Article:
Milligan et al. highlighted the importance of family physicians knowing which patients with SCI are at risk of developing AD and familiarizing themselves with the symptoms associated with AD. This, in turn, helps diagnose and treat patients appropriately over time [4]. Our case displayed the typical signs and symptoms of AD, but because of the lack of familiarity with this complication, our patient was misdiagnosed several times. McGillivray et al. found that 22% of the patients with SCI who had reported symptoms of AD had no knowledge of their condition and had never heard of AD as being one of the complications of SCI [5].

AD is essentially an emergency situation; as a result, prompt diagnosis and treatment are essential for the patients’ wellbeing. The high blood pressure that develops during the hypertensive episodes can be detrimental and lead to cerebrovascular accidents and cardiovascular dysfunction. As a result, palliative treatment should be administered quickly [6]. Krassioukov et al. conducted a systematic review of 31 studies that evaluated the various measures taken to manage paroxysmal hypertensive episodes in SCI patients [7]. The initial steps should be nonpharmacological. Identifying, locating, and removing the stimulus should be the priority followed by the removal of any tight garments and positioning the patient upright. If the patient remains hypertensive, antihypertensive drugs should be administered promptly; these include prazosin (level 1 evidence) and nifedipine and prostaglandin E (level 2 evidence) [7]. Nitrates and captopril have also proven effective in terminating hypertensive episodes [8].

Bladder and bowel distension have been noted to be one of the most common stimuli that lead to hypertensive episodes in AD [9]. Rabchevsky et al. concluded that the administration of gabapentin to patients with SCI who are at risk of developing AD as a complication would suppress the noxious stimuli (bowel and bladder distension), resulting in the alleviation of AD [10]. Palliative treatment is well-known among physicians who are aware of AD being a complication of SCI above the level of T6 but preventative treatment has yet to be explored and employed [10].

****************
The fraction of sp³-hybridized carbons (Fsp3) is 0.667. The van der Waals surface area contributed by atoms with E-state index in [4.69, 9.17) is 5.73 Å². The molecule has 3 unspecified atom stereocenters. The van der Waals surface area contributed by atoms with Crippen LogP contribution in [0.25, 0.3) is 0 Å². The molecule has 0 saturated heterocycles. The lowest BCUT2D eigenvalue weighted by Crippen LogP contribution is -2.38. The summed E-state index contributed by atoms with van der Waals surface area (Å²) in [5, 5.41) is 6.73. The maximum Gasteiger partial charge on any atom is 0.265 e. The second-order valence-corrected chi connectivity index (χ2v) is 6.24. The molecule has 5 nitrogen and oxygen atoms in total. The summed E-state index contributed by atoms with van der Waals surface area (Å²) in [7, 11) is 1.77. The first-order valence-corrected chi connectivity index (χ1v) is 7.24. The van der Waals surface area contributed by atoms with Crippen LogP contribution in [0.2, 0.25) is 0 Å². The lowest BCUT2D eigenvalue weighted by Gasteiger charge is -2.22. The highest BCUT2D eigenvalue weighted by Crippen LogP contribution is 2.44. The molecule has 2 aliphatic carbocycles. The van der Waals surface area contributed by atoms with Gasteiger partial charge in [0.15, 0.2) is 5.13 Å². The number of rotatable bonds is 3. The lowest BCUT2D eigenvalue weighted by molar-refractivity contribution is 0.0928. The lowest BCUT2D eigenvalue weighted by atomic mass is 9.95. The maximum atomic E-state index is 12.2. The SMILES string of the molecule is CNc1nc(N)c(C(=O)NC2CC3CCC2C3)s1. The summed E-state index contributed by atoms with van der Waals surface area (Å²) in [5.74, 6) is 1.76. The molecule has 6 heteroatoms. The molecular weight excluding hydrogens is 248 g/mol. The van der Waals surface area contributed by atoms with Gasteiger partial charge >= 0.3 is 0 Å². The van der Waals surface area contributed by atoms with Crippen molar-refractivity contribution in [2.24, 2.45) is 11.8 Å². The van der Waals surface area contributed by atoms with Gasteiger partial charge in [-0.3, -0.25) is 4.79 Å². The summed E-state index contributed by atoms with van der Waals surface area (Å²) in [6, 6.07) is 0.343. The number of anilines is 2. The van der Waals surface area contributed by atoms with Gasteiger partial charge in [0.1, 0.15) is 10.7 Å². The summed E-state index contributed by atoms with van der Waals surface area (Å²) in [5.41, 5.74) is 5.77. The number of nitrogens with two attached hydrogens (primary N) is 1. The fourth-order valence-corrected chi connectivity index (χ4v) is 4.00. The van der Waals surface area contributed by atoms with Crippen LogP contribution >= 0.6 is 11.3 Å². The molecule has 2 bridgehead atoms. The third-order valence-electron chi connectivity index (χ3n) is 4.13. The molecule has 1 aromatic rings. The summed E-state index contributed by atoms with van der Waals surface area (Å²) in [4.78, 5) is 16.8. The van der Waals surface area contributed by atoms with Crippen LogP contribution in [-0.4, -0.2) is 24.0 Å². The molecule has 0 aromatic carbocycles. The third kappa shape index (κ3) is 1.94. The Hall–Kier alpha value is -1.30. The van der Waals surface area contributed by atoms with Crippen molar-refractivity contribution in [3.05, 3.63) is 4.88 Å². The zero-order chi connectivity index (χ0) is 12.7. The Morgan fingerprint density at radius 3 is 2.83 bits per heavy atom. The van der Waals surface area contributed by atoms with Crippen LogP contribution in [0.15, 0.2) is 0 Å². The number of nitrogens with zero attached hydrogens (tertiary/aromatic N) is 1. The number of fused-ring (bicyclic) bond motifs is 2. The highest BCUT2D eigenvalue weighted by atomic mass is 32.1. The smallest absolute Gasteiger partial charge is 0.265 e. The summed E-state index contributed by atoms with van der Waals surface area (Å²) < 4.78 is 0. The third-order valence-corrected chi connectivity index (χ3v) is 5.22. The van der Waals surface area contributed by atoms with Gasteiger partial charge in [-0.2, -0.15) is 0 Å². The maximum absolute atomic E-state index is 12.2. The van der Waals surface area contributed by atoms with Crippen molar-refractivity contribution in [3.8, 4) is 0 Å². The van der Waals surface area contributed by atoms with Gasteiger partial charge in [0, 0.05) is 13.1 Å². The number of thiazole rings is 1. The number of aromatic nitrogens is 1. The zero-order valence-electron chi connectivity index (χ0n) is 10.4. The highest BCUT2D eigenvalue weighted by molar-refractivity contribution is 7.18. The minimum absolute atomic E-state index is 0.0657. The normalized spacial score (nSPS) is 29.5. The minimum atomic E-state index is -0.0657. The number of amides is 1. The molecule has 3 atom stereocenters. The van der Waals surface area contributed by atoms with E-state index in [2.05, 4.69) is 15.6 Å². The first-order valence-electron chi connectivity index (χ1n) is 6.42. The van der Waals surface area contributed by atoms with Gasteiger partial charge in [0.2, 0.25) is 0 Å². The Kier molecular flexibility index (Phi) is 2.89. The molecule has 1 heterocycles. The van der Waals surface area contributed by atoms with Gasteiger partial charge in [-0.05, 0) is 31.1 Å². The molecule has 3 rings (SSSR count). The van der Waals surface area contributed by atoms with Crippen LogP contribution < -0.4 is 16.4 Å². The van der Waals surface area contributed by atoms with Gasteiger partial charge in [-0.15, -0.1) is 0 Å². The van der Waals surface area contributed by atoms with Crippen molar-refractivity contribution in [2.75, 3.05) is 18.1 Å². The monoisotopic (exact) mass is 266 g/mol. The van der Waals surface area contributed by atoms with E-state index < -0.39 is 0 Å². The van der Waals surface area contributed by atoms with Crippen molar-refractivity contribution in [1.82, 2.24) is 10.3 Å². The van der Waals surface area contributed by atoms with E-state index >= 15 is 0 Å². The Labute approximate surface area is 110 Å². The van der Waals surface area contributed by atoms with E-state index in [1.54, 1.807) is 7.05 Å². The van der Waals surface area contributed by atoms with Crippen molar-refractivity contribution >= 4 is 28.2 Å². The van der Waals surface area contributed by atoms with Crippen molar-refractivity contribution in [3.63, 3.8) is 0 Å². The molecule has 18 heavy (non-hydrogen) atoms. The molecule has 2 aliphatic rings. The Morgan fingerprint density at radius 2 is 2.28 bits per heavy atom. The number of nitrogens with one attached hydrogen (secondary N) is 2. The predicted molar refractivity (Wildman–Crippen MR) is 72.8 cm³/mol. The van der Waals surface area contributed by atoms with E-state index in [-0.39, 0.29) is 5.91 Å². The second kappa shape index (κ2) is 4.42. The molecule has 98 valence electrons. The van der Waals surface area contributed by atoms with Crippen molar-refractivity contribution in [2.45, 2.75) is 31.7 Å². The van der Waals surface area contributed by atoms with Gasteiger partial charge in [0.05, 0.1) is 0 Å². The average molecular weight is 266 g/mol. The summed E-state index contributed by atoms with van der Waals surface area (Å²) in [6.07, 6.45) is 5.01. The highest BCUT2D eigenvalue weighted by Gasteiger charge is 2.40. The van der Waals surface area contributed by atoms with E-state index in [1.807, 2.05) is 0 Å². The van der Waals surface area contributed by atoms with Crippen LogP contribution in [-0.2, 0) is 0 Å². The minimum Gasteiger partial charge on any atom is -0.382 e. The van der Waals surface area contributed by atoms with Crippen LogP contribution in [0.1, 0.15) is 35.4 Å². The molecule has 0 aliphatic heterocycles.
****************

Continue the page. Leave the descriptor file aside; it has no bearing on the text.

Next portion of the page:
Conclusions

Since cases of AD can only be diagnosed based on physical presentation, emergency physicians and other healthcare workers should be thoroughly educated when it comes to the prompt management of patients presenting with signs and symptoms consistent with this condition. Increasing the awareness of AD among staff in emergency departments as well as educating patients and caretakers will be useful in preventing this complication in persons with SCI.

References

  1. Naftchi NE, Richardson JS: Autonomic dysreflexia: pharmacological management of hypertensive crises in spinal cord injured patients. J Spinal Cord Med. 1997, 20:355–360.
  2. Curt A, Nitsche B, Rodic B, et al.: Assessment of autonomic dysreflexia in patients with spinal cord injury. J Neurol Neurosurg Psychiatry. 1997, 62:473–477. 10.1136/jnnp.62.5.473
  3. Zyck S, Toshkezi G, Pizzuti J, et al.: Four-rod instrumentation for treatment of charcot spinal arthropathy causing autonomic dysreflexia: case report and literature review. Cureus. 1997, 8:e850. 10.7759/cureus.850
  4. Milligan J, Lee J, McMillan C, et al.: Autonomic dysreflexia: recognizing a common serious condition in patients with spinal cord injury. Can Fam Physician. 2012, 58:831–835.
  5. McGillivray CF, Hitzig SL, Craven BC, et al.: Evaluating knowledge of autonomic dysreflexia among individuals with spinal cord injury and their families. J Spinal Cord Med. 2009, 32:54–62.
  6. Partida E, Mironets E, Hou S, et al.: Cardiovascular dysfunction following spinal cord injury. Neural Regen Res. 2016, 11:189–194. 10.4103/1673-5374.177707
  7. Krassioukov A, Warburton DE, Teasell R, et al.: A systematic review of the management of autonomic dysreflexia after spinal cord injury. Arch Phys Med Rehabil. 2009, 90:682–695. 10.1016/j.apmr.2008.10.017
  8. Leão P, Figueiredo P: Autonomic hyperreflexia after spinal cord injury managed successfully with intravenous lidocaine: a case report. Patient Saf Surg. 2016, 10:10. 10.1186/s13037-016-0098-5
  9. Krassioukov AV, Furlan JC, Fehlings MG: Autonomic dysreflexia in acute spinal cord injury: an under-recognized clinical entity. J Neurotrauma. 2004, 20:707-716. 10.1089/089771503767869944
  10. Rabchevsky AG, Duale H, Lyttle TS, et al.: Gabapentin for spasticity and autonomic dysreflexia after severe spinal cord injury. J Neurotrauma. 2009, 26:99-105. 10.1038/sc.2010.67
Ahmed H. Qavi, M.D.

Department of Medicine, Montefiore Health System, Albert Einstein College of Medicine

For correspondence:
aqavi@montefiore.org

Salman Assad, M.D.

Department of Medicine, Shifa International Hospital, Islamabad, Pakistan

Wardha Shabbir

MD, Windsor University Medical School

Maryam Kundi, M.D.

Pain Management, Institute of Advanced Medicine and Surgery, Philadelphia, Pa

Maham Habib

Department of Internal Medicine, Carthage Area Hospital, New York, USA

Sumbal Babar, M.D.

Department of Internal Medicine, Carthage Area Hospital, New York, USA

Mehr Zahid

Internal Medicine, University of Lahore, Lahore, Pakistan